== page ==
"What Does Citizenship Mean in America Today?"
seminar for boston college faculty members
The Boisi Center is hosting a year-long faculty seminar during the 2017-18 academic year, "What Does Citizenship Mean in America Today?" It is an interdisciplinary dialogue among twelve BC faculty on the role and meaning of citizenship in contemporary America, as well as the prospects for democracy in the new landscape of American culture.
Among the "big ideas" we may consider: the distinction between legal and normative conceptions of citizenship, and the implications of each; the relationship between ethnic nationalism, multiculturalism, and "globalism" (and thus "global citizenship"); "civil religion" and its various critics; the ethical impulses informing political activism; civil disobedience and prophetic witness; the concept of open borders; and the viability of past "answers" (such as "Christian realism").
Faculty Symposium 2017/18
At present, I am finishing two books: one a hermeneutics of Christian life centered on faith, hope and love, and one on the philosophy of Emmanuel Levinas. Closer to the theme of the seminar, I am organizing a conference on "Educating for Modern Democracy," which will take place on our campus November 7-10.
My research assesses the more promising solutions for the rapidly growing, least regulated sources of greenhouse gas emissions--international civil aviation and ocean shipping. I teach a grad seminar on global public goods and an undergrad elective on the politics of energy and climate policies.
I am teaching Trade & Investment Law and International Business Transactions this semester, and my seminar on Globalization and International Economic Law in the Spring. I am in the last stages of finishing a book MS on a consent theory of trade, and working on the normative basis for a critique of contemporary foreign investment law, while looking ahead towards the larger question of the economic law a global market society needs to ensure human flourishing. So the seminar is giving me a lot to think about!
I am presently teaching a freshman political theory course entitled Fundamental Concepts of Politics, continuing with my work as graduate Fulbright advisor and theScoville Fellowship advisor, participating as a mentor for the McNair Program, and continuing my research on the erosion of authority and responsibility in America.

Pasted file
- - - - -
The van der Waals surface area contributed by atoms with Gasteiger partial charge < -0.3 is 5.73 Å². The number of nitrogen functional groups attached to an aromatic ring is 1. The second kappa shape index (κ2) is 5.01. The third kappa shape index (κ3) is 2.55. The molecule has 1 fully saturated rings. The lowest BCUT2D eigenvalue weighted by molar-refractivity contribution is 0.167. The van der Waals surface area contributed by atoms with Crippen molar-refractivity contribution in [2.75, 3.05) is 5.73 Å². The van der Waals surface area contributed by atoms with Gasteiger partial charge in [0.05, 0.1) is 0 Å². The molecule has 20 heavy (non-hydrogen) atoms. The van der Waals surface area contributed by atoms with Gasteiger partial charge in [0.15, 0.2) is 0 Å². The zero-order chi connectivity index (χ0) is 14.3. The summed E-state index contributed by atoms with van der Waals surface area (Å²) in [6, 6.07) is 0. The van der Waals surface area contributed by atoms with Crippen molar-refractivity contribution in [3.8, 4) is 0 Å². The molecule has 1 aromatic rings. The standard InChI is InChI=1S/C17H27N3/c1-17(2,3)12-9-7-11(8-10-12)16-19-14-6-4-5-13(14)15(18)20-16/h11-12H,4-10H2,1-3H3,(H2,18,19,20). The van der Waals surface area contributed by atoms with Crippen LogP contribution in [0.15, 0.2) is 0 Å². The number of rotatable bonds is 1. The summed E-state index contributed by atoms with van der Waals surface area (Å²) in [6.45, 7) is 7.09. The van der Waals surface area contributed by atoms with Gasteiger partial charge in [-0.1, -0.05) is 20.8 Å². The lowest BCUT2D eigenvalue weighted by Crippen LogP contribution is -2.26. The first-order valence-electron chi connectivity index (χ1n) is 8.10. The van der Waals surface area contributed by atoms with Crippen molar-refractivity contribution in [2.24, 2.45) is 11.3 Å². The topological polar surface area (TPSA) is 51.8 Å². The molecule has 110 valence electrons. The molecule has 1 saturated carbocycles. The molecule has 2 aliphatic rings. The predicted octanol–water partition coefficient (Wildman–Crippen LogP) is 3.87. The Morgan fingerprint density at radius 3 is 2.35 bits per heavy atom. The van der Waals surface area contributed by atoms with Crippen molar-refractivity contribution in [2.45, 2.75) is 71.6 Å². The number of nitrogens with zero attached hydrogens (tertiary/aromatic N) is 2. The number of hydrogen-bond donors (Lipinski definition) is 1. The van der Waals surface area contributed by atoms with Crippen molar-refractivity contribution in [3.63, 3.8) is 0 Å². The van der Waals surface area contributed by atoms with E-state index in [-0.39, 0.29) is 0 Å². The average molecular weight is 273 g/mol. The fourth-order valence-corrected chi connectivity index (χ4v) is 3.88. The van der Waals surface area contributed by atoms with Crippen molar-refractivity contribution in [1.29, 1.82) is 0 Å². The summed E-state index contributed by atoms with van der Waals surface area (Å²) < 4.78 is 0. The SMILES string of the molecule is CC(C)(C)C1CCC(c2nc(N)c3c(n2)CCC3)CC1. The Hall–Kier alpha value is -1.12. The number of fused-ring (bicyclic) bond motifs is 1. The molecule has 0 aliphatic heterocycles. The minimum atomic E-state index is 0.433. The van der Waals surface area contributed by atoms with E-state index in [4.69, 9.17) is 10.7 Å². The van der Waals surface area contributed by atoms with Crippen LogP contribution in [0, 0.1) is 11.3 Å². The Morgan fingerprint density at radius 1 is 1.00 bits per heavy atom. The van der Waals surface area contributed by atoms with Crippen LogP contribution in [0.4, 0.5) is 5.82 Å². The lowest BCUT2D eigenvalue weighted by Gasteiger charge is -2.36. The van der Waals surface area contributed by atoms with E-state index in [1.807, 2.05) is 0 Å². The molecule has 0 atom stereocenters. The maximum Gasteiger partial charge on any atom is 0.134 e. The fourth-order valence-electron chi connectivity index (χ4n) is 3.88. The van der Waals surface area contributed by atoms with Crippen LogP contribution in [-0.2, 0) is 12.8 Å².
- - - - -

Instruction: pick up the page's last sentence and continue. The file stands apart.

This semester I am teaching in the PULSE program and leading a grad seminar on ethical issues in war and peace. Current research project is examining Catholic social teaching and the non-economic effects of economic inequality.
M. Cathleen Kaveny
I am teaching contract law to first year law students, as well as upper level interdisciplinary seminars on topics related to law, religion, and morality, and working on a book on complicity.
Mark Massa, S.J.
I am currently finishing a book for Oxford University Press on the history of natural law debates within the American Catholic community. Entitled The Structure of Theological Revolutions, it utilizes Thomas Kuhn's model of "paradigm revolutions" to question how "realist" the Catholic tradition of theological realism actually is.
This semester I'm teaching 2 undergraduate classes: "Nannies, Maids & Mail-Order Brides" (on gender and migration in US history) and another called "The American Pacific." In terms of research, I'm working on a history of marriage migration and immigration fraud in the US over the long 20th century (I think!).
This academic year I am teaching interdisciplinary courses on "Ethics, Religion and International Politics" (Theology/International Studies) and "Religion(s) and American Public Schools" (Theology/Education). I'm currently at work on an article entitled "Religion Education and Global Citizenship: A Match Made in Heaven?"
My work right now is looking at how global migration is challenging settled democratic arrangements in North America and Europe, which is contributing to the rise of right wing populism and ethno-nationalism. In particular, I have been interested in how we understand the role of religion in public life in this context. How will we respond to a decline in religious identification among white Christians, ethnic shifts in the make up of major religious groups such as Evangelicals and Catholics, and an increasing public presence of non-Christians and non-believers?
In addition to teaching a survey on the history of the African diaspora, I teach courses on gender and sexuality in African American history and the history of medicine and public health in the African Diaspora. I'm currently finishing a book on race and mental illness in the 19th and 20th century US.
Mara Willard is this year's Visiting Scholar at the Boisi Center. She is finishing a book on a how Hannah Arendt, a German-Jewish contemporary of Reinhold Niebuhr,employed resources from the Augustinian tradition for her post-war political theory.